Neonatal mouse cardiomyocyte isolation and culture were performed according to previously described protocols [12]. Cardiomyocytes were transfected with 0.2 nmols/mL of miR-208a agomir for gain of function or 0.4 nmols/mL of miR-208a antagomir for loss of function, by directly adding the agomir or antagomir formulation to the cell culture medium according to manufacturer’s instructions (RiboBio Co. Ltd., Guangzhou, China). For Bax silencing, cardiomyocyte cells were transfected with Bax siRNA (5′-AACAGAUCAUGAAGACAGGGG-3′) using Ribofectamine reagent according to manufacturer’s instructions (RiboBio Co. Ltd., Guangzhou, China). After 48 hours, the different treatment groups underwent simulated ischemia for 12 hours by placing the cardiomyocytes in a hypoxia chamber with 5% CO2 and 95% N2 at 37°C in glucose-free DMEM medium. Sham group myocytes did not undergo simulated ischemia. Myocytes were harvested, fixed, and assayed for apoptosis according to previously described protocol [13]. Myocytes were also analyzed for miR-208a levels after culturing.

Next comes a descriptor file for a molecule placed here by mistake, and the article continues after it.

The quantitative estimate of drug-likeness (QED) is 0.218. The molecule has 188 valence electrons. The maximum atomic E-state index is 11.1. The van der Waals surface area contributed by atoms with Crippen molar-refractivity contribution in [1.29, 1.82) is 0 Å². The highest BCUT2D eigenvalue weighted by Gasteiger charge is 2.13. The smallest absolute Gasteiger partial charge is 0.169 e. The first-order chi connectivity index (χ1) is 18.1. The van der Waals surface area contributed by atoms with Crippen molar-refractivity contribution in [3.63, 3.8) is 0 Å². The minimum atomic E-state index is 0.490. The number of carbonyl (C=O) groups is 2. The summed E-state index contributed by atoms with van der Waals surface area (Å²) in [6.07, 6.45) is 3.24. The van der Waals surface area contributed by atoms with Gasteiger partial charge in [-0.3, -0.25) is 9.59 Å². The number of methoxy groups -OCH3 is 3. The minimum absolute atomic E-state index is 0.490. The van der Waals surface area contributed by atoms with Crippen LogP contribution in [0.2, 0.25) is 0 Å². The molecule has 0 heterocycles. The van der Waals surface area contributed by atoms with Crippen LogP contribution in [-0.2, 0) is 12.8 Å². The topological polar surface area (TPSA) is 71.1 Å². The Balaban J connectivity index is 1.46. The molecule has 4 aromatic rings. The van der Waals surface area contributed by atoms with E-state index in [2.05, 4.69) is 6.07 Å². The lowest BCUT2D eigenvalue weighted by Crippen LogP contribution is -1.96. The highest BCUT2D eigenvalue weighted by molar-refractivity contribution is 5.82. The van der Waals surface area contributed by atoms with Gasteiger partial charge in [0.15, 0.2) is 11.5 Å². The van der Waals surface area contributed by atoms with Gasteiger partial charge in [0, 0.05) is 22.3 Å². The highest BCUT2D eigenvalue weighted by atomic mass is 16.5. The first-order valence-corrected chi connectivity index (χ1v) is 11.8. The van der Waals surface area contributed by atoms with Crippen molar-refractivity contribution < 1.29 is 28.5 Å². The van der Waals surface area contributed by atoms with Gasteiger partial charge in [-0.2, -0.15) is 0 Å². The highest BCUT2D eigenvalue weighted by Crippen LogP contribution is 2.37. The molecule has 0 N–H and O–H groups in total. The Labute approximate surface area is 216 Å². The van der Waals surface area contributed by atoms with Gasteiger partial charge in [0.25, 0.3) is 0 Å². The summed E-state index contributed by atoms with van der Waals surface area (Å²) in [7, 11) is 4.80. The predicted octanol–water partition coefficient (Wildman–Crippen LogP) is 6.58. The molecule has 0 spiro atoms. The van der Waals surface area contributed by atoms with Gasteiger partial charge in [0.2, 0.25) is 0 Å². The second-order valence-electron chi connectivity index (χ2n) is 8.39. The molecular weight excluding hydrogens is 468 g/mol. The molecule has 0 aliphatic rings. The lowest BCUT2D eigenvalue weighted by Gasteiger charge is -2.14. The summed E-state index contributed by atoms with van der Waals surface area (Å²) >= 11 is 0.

2.2. Microarray Profiling

Microarray profiling was done on custom-made array chips by a service provider (RiboBio Co., Guangzhou, China). RNA was isolated from cultured control or miR-208a agomir transfected cardiomyocytes, 72 hours after transfection. Differential gene expression between controls and agomir transfected cardiomyocytes was analyzed using permutation analysis of differential expression. Gene clustering was performed with cluster 3.0 and heat map images generated in Java tree view. Gene ontology analysis was done using DAVID online tool [14, 15], and apoptosis pathway analysis was done using Ingenuity Pathway Analysis (http://www.ingenuity.com/).

2.3. Animal Procedures

All experiments were conducted according to the Guide For the Care and Use of Laboratory Animals and approved by the Animal Care and Utilization Committee of Union Hospital, Tongji Medical College, Huazhong University of Science and Technology, Wuhan, China. The investigation conformed to the Guide for the Care and Use of Laboratory Animals, published by the US National Institute of Health (2011).

2.4. Animals and Delivery of Antagomir